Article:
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Blog: Mission Possible, Tanzania, Aug 2016. Nervousness to excitement.

16th August, 2016



A team of Islamic Help volunteers has started its Mission Possible deployment in Tanzania, delivering aid - collected through their fundraising efforts - and projects directly to beneficiaries.These are the thoughts of a trio of volunteers on their first day of deployment.

Nabil Ahmed: Today the Mission Possible team set off at 6am from Dar es Salaam on the 7-hour journey to Mzangarauni village in the Pangani region. The emotions ranged from excitement to nervousness to not really knowing what to expect once we got there.

The long journey came to an end once we crossed over on the ferry and reached the remote village where we were met and welcomed by the village leaders and local residents. Once all introductions were done, we split into two groups to speak with the villagers to get to know more about them and their community.

We started off by getting them to draw a rough map of the village showing where local amenities were located. The village has a primary school, a water well and some farmland. There’s no electricity and no medical facility.

We made a seasonal calendar so that we could have an understanding of when it rains, when farming and harvesting takes place and when it is the summer season.

We then spoke about the daily routine of the men and women of the village and briefly about the demographics of the village as well as a bit about its history.

The villagers also told us about the roles of the village council, the village leader and village executive.

All in all, it proved a very interesting and informative session. It was inspiring to see how happy, content and satisfied the villagers were despite having next to nothing. There's so much we can learn from them.


Akeel Iqbal: When we got to Pangani I was astounded that people actually lived in these conditions. The area is very remote and it took over 6 hours to reach Pangani, then an extra hour to reach the village we visited. 

The roads are very bumpy and getting access to these areas was very difficult. This makes one think that it must be tough for the villagers to travel around. We went to Ubangaa village to have a look at the water source. We did a 1.5km water trek to visit the water source and brought back water for the village.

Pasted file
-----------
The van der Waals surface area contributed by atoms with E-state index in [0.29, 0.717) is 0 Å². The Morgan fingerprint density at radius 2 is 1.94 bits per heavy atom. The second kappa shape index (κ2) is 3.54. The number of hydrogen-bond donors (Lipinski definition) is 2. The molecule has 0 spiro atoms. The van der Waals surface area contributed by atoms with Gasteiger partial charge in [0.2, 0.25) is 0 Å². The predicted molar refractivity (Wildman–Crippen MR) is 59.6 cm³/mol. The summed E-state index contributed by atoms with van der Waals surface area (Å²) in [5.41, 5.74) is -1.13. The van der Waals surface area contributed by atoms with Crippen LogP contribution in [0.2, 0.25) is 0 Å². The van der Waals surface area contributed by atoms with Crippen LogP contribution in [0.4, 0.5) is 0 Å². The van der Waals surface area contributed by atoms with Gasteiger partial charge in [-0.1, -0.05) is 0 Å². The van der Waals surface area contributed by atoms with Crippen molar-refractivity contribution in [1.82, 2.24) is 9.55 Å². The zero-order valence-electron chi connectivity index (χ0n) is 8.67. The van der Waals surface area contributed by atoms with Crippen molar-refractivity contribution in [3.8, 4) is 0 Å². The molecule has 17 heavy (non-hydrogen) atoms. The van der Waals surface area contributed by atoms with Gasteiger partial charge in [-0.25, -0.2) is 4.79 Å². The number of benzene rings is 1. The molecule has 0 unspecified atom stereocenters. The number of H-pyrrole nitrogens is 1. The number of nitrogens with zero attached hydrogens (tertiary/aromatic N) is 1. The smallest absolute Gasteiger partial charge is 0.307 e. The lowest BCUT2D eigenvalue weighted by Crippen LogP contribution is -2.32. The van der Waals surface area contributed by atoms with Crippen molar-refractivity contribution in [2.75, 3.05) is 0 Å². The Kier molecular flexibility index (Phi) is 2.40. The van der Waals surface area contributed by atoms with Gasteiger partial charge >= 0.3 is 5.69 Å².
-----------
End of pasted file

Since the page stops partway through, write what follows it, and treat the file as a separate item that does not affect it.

The water was not clean it was murky and it didn't smell too good either. By the water source there were many insects which may have infected the water. After collecting the water I did not want to take it back to the village because it looked undrinkable to our standards in the UK.

However, for the locals this is the norm they collect the water and boil it for use. It makes me realise that for us in the UK water is easily accessible and we do not even think twice about how others in remote locations access water.


Navid Kaleem: Pangani, one of the 7 districts of Tanga region and featuring 33 villages, is one of the least developed parts of an undeveloped country.

We arrived at Mzambarauni village and received a warm welcome from the villagers. The chairman and about 30 villagers were in attendance. It was a way to introduce ourselves, get to know the villagers & for them to ask questions.

I found the CPA (Community Participation Assessment) very enjoyable and informative. I hope the villagers enjoyed my jokes more than my wife does. It's only been one day, but seeing the villagers and their families made me miss my wife & children.

In the afternoon we visited Ubangaa village, receiving another warm welcome with drums and dancing. The villagers again made us feel very welcome. We carried out a water trek walking 1.5km to collect water to experience what the villagers go through on a daily basis.

It was a tough trek & in the end it was disappointing as the water source was dirty & in the end dried up for the day. Our assessment is this village would benefit immensely from a well.


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